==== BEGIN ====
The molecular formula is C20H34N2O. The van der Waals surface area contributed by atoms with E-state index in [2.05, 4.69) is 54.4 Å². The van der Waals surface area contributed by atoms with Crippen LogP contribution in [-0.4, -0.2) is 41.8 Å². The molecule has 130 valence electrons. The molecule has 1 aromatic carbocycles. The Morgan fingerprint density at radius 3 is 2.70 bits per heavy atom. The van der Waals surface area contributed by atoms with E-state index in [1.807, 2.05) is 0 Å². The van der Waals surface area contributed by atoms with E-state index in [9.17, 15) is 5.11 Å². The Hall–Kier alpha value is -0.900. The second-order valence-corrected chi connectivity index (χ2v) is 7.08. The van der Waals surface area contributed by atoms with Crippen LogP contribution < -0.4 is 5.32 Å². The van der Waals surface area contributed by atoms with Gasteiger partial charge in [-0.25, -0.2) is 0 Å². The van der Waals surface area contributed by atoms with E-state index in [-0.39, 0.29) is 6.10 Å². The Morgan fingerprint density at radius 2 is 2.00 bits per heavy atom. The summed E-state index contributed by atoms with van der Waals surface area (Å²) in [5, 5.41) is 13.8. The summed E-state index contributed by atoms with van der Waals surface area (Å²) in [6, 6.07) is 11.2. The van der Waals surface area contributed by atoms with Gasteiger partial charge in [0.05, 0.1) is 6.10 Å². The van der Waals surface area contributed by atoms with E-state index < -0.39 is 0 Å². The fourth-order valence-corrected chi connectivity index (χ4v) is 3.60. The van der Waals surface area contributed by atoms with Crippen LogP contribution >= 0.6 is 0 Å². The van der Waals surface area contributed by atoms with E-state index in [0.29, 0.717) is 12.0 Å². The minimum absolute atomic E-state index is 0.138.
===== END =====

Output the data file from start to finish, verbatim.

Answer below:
The molecular formula is C20H34N2O. The van der Waals surface area contributed by atoms with E-state index in [2.05, 4.69) is 54.4 Å². The van der Waals surface area contributed by atoms with Crippen LogP contribution in [-0.4, -0.2) is 41.8 Å². The molecule has 130 valence electrons. The molecule has 1 aromatic carbocycles. The Morgan fingerprint density at radius 3 is 2.70 bits per heavy atom. The van der Waals surface area contributed by atoms with E-state index in [1.807, 2.05) is 0 Å². The van der Waals surface area contributed by atoms with E-state index in [9.17, 15) is 5.11 Å². The Hall–Kier alpha value is -0.900. The second-order valence-corrected chi connectivity index (χ2v) is 7.08. The van der Waals surface area contributed by atoms with Crippen LogP contribution < -0.4 is 5.32 Å². The van der Waals surface area contributed by atoms with Gasteiger partial charge in [-0.25, -0.2) is 0 Å². The van der Waals surface area contributed by atoms with E-state index in [-0.39, 0.29) is 6.10 Å². The Morgan fingerprint density at radius 2 is 2.00 bits per heavy atom. The summed E-state index contributed by atoms with van der Waals surface area (Å²) in [5, 5.41) is 13.8. The summed E-state index contributed by atoms with van der Waals surface area (Å²) in [6, 6.07) is 11.2. The van der Waals surface area contributed by atoms with Gasteiger partial charge in [0.05, 0.1) is 6.10 Å². The van der Waals surface area contributed by atoms with E-state index < -0.39 is 0 Å². The fourth-order valence-corrected chi connectivity index (χ4v) is 3.60. The van der Waals surface area contributed by atoms with Crippen LogP contribution >= 0.6 is 0 Å². The van der Waals surface area contributed by atoms with E-state index in [0.29, 0.717) is 12.0 Å². The minimum absolute atomic E-state index is 0.138.